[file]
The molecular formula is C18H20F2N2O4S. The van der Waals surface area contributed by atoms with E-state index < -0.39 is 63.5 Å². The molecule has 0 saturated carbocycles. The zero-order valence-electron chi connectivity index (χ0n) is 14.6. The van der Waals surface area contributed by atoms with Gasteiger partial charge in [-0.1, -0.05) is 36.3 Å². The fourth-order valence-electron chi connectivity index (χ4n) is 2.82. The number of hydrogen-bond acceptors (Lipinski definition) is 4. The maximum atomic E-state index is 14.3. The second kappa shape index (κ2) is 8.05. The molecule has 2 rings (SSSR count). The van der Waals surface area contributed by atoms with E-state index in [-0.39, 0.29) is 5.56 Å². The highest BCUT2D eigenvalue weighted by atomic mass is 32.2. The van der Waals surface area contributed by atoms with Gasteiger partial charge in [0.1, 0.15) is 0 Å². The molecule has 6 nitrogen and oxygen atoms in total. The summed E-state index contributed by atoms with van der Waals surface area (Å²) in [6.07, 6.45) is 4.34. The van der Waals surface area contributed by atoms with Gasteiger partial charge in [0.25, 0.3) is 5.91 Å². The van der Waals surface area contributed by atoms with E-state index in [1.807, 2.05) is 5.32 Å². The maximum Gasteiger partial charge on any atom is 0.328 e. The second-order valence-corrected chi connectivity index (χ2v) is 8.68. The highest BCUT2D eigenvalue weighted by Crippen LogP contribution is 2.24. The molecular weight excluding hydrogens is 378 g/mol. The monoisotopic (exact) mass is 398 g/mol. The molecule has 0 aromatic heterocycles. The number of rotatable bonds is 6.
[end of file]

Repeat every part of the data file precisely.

The molecular formula is C18H20F2N2O4S. The van der Waals surface area contributed by atoms with E-state index < -0.39 is 63.5 Å². The molecule has 0 saturated carbocycles. The zero-order valence-electron chi connectivity index (χ0n) is 14.6. The van der Waals surface area contributed by atoms with Gasteiger partial charge in [-0.1, -0.05) is 36.3 Å². The fourth-order valence-electron chi connectivity index (χ4n) is 2.82. The number of hydrogen-bond acceptors (Lipinski definition) is 4. The maximum atomic E-state index is 14.3. The second kappa shape index (κ2) is 8.05. The molecule has 2 rings (SSSR count). The van der Waals surface area contributed by atoms with E-state index in [-0.39, 0.29) is 5.56 Å². The highest BCUT2D eigenvalue weighted by atomic mass is 32.2. The van der Waals surface area contributed by atoms with Gasteiger partial charge in [0.1, 0.15) is 0 Å². The molecule has 6 nitrogen and oxygen atoms in total. The summed E-state index contributed by atoms with van der Waals surface area (Å²) in [6.07, 6.45) is 4.34. The van der Waals surface area contributed by atoms with Gasteiger partial charge in [0.25, 0.3) is 5.91 Å². The van der Waals surface area contributed by atoms with E-state index in [1.807, 2.05) is 5.32 Å². The maximum Gasteiger partial charge on any atom is 0.328 e. The second-order valence-corrected chi connectivity index (χ2v) is 8.68. The highest BCUT2D eigenvalue weighted by Crippen LogP contribution is 2.24. The molecular weight excluding hydrogens is 378 g/mol. The monoisotopic (exact) mass is 398 g/mol. The molecule has 0 aromatic heterocycles. The number of rotatable bonds is 6.